Journal of Clinical and Diagnostic Research, ISSN - 0973 - 709X

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Original article / research
Table of Contents - Year : 2018 | Month : July | Volume : 12 | Issue : 7 | Page : BC26 - BC29

Role of D-Mannose as an Antiglycolytic Agent to Eliminate Preanalytical Error in Glucose Testing BC26-BC29

Mithu Banerjee, Ankit Batra, Pratibha Misra

Correspondence
Dr. Pratibha Misra,
Associate Professor, Department of Biochemistry, Armed Forces Medical College, Pune-411040, Maharashtra, India.
E-mail: pratsghosh@gmail.com

Introduction: Correct assessment of glucose is required for diagnosis of diabetes and monitoring of antihyperglycaemic therapy in adults as well monitoring neonatal hypoglycaemia. As per American Diabetes Association, sodium fluoride alone is an unreliable antiglycolytic agent in vitro due its ineffective action during first 4 hours of sample collection.

Aim: To evaluate the efficacy of mannose as compared to conventional antiglycolytic agent for blood glucose estimation and to assess its use as a preservative for other routine biochemical analytes.

Materials and Methods: The study was carried out in three steps. Fifteen samples of plasma were aliquoted into 5 parts. One was without any additive and in other four D-mannose was added in concentration of 1,2,3 and 5 mg/mL. Blood glucose was analysed immediately, at 1.5 hours, 3 hours and 5 hours to optimize the concentration of D-mannose. Fifteen serum samples were aliquoted into 2 parts, one without any additive and the other with D-mannose at a concentration of 3 mg/dL. Both were subjected for routine biochemistry to check for any interference by D-mannose in analysis. Fifteen samples were collected in heparin (with mannose added in concentration of 3mg/dL), plain tube, EDTA and sodium fluoride vacutainers. Blood glucose and other routine analytes were measured immediately, at 1.5 hrs and 3 hrs to compare D-mannose with other preservatives. Results were analysed using Studentís t-test.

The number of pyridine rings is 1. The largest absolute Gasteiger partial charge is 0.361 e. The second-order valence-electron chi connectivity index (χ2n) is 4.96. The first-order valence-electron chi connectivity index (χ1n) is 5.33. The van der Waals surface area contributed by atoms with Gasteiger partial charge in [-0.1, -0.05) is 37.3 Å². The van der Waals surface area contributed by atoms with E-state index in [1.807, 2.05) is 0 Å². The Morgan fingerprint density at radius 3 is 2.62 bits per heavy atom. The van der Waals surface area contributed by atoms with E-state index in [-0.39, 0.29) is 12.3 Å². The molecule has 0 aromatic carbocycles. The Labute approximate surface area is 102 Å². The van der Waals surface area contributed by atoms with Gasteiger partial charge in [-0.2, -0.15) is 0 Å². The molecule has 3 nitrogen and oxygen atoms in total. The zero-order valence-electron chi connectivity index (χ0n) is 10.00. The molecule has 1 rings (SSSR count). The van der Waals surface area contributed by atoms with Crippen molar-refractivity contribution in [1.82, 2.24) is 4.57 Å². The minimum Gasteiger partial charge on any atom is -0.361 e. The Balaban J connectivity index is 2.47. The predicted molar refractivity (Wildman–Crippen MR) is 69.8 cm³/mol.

Results: Optimal concentration of D-mannose was found to be of 3 mg/mL. D-Mannose showed a less decrease of blood glucose at the end of 3 hrs compared to sodium fluoride. D-Mannose does not interfere with estimation of any analytes except potassium. Creatine kinase was found to be lower with EDTA compared to other preservatives.

Conclusion: D-Mannose is an ideal preservative for blood glucose. All routine analytes (except potassium) can be estimated from a single vacutainer containing D-mannose at a concentration of 3 mg/dL.